Recall Roundup: April 2021
The CPSC most commonly works with manufacturers, sellers, or those in the distribution chain to prompt them to issue warnings or recall notices to consumers. Recently, however, the CPSC has taken the far more unusual step of independently issuing its own warnings to consumers about dangerous products in three circumstances involving treadmills, youth ATVs, and bed rails.
In March, Peloton announced a six-year-old child had died in connection with one of treadmills, which prompted a CPSC investigation. Several weeks ago, the CPSC issued a warning to consumers to stop using Peloton treadmills after learning of 39 incidents where small children or pets were sucked under the treadmills. The CPSC urged consumers to stop using the treadmills if they have small children or pets. Peloton refused to recall the treadmills, criticized the CPSC’s “unilateral press release” as “inaccurate and misleading,” and declared that the treadmills were safe to use in homes as long as safety instructions and warnings were followed.
Last week, Peloton reversed its position and announced two voluntary recalls for the treadmills after more than 30 additional incidents were reported. Peloton’s CEO issued a statement explaining that “I want to be clear, Peloton made a mistake in our initial response to the [CPSC’s] request that we recall the Tread+. We should have engaged more productively with them from the outset. For that, I apologize.” CPSC Acting Chairman Robert Adler also issued a statement about Peloton’s reversal, referencing weeks of intense negotiations before the parties reached an agreement. Peloton eventually agreed to immediately stop selling and distributing the treadmills and to refund the full purchase price to consumers who want to return them. Adler also took this opportunity to criticize the consumer product safety laws governing the agency’s warnings to consumers:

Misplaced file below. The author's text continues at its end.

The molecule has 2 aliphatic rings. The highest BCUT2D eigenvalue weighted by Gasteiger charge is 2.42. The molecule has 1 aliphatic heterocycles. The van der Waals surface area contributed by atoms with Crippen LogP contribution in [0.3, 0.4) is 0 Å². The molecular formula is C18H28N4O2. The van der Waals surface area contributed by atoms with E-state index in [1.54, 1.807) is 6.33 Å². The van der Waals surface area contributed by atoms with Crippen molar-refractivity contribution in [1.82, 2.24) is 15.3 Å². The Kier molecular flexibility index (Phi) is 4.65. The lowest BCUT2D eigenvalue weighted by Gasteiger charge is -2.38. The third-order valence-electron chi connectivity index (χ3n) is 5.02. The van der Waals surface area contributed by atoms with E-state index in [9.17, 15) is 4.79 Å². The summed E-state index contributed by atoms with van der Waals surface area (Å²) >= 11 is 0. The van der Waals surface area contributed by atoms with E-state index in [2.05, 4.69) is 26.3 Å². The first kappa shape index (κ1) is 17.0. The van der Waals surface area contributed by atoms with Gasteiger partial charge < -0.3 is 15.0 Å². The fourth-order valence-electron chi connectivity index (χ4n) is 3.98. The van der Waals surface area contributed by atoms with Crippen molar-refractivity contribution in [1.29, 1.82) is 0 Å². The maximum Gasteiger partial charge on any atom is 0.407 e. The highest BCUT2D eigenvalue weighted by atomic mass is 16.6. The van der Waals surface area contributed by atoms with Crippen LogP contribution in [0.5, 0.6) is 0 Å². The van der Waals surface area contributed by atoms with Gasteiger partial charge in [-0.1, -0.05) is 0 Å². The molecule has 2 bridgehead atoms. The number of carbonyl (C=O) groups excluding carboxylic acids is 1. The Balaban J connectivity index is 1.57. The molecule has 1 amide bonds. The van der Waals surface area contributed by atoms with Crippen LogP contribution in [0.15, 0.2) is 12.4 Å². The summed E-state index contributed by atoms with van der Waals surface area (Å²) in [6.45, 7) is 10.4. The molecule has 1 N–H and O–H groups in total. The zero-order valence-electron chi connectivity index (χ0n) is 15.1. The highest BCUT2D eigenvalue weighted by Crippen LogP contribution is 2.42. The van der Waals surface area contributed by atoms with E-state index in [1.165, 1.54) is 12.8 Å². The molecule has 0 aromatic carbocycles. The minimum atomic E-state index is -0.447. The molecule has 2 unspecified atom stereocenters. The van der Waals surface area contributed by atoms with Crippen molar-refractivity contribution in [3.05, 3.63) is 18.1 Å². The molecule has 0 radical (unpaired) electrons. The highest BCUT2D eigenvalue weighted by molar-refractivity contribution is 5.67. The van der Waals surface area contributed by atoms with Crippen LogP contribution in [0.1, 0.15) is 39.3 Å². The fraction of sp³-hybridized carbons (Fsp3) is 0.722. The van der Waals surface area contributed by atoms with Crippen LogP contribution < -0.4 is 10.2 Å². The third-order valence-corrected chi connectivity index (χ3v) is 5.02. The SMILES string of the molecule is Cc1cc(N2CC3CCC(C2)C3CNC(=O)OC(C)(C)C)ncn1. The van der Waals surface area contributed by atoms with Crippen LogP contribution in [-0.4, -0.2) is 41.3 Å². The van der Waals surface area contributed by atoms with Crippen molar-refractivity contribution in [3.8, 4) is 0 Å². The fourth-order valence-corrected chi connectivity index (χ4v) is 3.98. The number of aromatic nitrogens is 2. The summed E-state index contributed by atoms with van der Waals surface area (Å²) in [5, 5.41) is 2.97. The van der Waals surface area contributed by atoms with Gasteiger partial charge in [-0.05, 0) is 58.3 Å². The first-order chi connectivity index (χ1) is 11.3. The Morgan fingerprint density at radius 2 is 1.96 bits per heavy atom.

The road to a recall is never smooth, to use a running metaphor. But CPSC faces a nearly insurmountable hurdle each and every time the agency wants to warn the public about a hazardous product. Under the gag order of Section 6(b) of our statute, the agency must negotiate with companies—often for weeks—before issuing any kind of safety warning. No other federal health and safety agency faces this restriction, and it is plain to see how bad it is for consumers that we are so limited in how we can protect them.
The CPSC’s recent warnings did not stop with treadmills. The CPSC warned consumers to stop using Maxtrade Coolster youth all-terrain vehicles (or ATVs) because the products do not meet the CPSC’s mandatory safety standards. Specifically, the ATVs exceed mandatory maximum speed limits for youth ATVs, posing a risk of a high-speed crash that could lead to serious injury or death. Maxtrade halted sales of the youth ATVs immediately upon receiving the CPSC’s notice.
The agency also issued a warning to consumers about portable bed rails manufactured by Bed Handles, Inc., which is no longer in business. An individual may become trapped between the bed rails or the rails and mattress, leading to asphyxia. In 2014 and 2015, the CPSC announced a recall of a previous version of the bed rails for a similar entrapment hazard.
Total Recalls: 24
Hazards: Fire/Burn/Shock (8); Violation of Federal Standard (6); Choke (3); Fall (2); Crash (1); Laceration (1); Loss of Emergency Communication (1); Strangulation (1); Impact (1)